Blacklight Review

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Okay, I’m going to break out the visuals for this review. Is the following image from A) Taken or any of its sequels, B) Blacklight, C) Non-Stop, D) Unknown, E) Run All Night:

If you answered Blacklight, that’s corrected! If you answered anything else, eh… it’s still kind of correct. Once again, Liam Neeson finds himself playing an aging authority figure with a very particular set of skills and one goal: to protect his family. We’ve seen Neeson in this role so many times since 2008 that these movies are starting to blend into each other. At the very least, Neeson could change up his wardrobe between films.

Don’t get me wrong, I love Neeson and I’ve enjoyed many of his action thrillers. Cold Pursuit, in particular, is an underrated gem, showing that Neeson can still deliver over a decade after Taken. Where that film distinguished itself with a sense of humor, though, Blacklight does little to stand out. Like Honest Thief, another collaboration between Neeson and director Mark Williams, the film simply goes through the motions. That might be alright for fans who just want their Liam Neeson fix. Even on that level, however, the film doesn’t give Neeson as many badass moments as one would hope.

Aside from familiarity, Blacklight feels misguided in its attempt to provide real-world commentary. The film opens with a politician named Sofia Flores (Mel Jarnson) delivering a passionate speech about women and people of color standing up to those who’ve oppressed them for generations. And our main character is an old white guy? Well, this just got awkward fast. When Flores dies mysteriously in a hit and run, a journalist named Mira (Emmy Raver-Lampman) gets a hot tip that the FBI might’ve been involved. Neeson stars as Travis Block, an FBI fixer who wants to give up this most violent life and spend more time with his granddaughter. When caught in the middle of this conspiracy, Travis must choose between his loyalty to the Bureau and doing the right thing.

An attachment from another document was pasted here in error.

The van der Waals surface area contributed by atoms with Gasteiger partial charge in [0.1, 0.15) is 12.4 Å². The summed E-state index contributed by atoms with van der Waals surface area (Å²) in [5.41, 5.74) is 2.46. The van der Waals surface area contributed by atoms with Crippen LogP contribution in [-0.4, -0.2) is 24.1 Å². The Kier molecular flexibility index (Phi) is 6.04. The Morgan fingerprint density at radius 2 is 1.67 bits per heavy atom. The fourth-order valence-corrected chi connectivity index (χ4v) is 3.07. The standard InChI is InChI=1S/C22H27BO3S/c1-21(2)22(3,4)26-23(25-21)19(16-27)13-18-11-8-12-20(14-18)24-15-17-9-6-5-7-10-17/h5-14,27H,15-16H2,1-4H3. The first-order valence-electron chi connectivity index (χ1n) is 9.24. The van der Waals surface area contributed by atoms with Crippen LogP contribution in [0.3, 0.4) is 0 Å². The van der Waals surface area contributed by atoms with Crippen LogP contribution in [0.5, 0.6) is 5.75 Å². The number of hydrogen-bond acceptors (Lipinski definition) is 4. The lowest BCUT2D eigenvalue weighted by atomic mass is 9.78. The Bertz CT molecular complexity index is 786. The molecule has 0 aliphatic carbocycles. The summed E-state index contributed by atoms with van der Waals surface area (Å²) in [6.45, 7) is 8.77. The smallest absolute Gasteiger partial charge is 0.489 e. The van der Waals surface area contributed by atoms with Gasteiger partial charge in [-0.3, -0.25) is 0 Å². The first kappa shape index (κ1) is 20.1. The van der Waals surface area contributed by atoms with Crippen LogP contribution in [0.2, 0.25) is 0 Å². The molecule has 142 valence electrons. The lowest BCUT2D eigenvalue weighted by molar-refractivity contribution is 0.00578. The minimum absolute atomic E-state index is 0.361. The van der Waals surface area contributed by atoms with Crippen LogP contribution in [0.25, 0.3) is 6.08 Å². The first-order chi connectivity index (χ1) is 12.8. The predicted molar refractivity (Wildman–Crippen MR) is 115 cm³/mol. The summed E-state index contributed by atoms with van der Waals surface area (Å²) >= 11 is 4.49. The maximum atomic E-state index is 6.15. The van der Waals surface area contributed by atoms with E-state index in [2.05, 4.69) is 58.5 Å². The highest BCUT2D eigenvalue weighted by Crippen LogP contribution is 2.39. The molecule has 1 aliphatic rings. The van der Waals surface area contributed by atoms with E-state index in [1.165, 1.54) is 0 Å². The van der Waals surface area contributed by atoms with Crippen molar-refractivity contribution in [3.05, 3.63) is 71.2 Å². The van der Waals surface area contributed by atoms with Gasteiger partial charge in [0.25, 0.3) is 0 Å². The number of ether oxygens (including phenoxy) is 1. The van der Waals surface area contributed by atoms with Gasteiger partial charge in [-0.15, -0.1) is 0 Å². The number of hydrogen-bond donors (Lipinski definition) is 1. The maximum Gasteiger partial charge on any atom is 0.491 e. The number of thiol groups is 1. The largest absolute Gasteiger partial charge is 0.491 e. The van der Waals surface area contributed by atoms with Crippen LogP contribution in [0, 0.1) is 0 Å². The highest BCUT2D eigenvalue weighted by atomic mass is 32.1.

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While the plot is standard and the political commentary is misguided, Blacklight could still be salvageable if Neeson got to do what he does best. Neeson gives a compelling performance, as always, but Blacklight disappoints in the action department. Whenever Neeson needs to run or throw a punch, the film cuts away or shrouds the action in the dark. You could chalk this up to Neeson’s age. He is almost 70, after all. It’s also worth noting that Blacklight was shot during the pandemic, which naturally comes with some restrictions. Neeson thus spends much of the movie behind the wheel of a car. In addition to the Dodge Challenger, the film works in plenty of product placement for Bud Light, Starbucks, Domino’s, and Stubb’s Bar-BQ.

Taylor John Smith, who plays Travis’ protégé, does most of the running and punching for the first act. After the third car chase involving Neeson, Blacklight begins to run on fumes. It all builds to an anticlimax with a rushed resolution. Blacklight may provide passable escapism for Neeson’s hardcore fans. However, when you have a talent like Neeson and a filmmaker like Williams (whose credits include Ozark), you expect something more.

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About Nick Spake

Nick Spake has been working as an entertainment writer for the past ten years, but he's been a lover of film ever since seeing the opening sequence of The Lion King. Movies are more than just escapism to Nick, they're a crucial part of our society that shape who we are. He now serves as the Features Editor at Flickreel and author of its regular column, 'Nick Flicks'.

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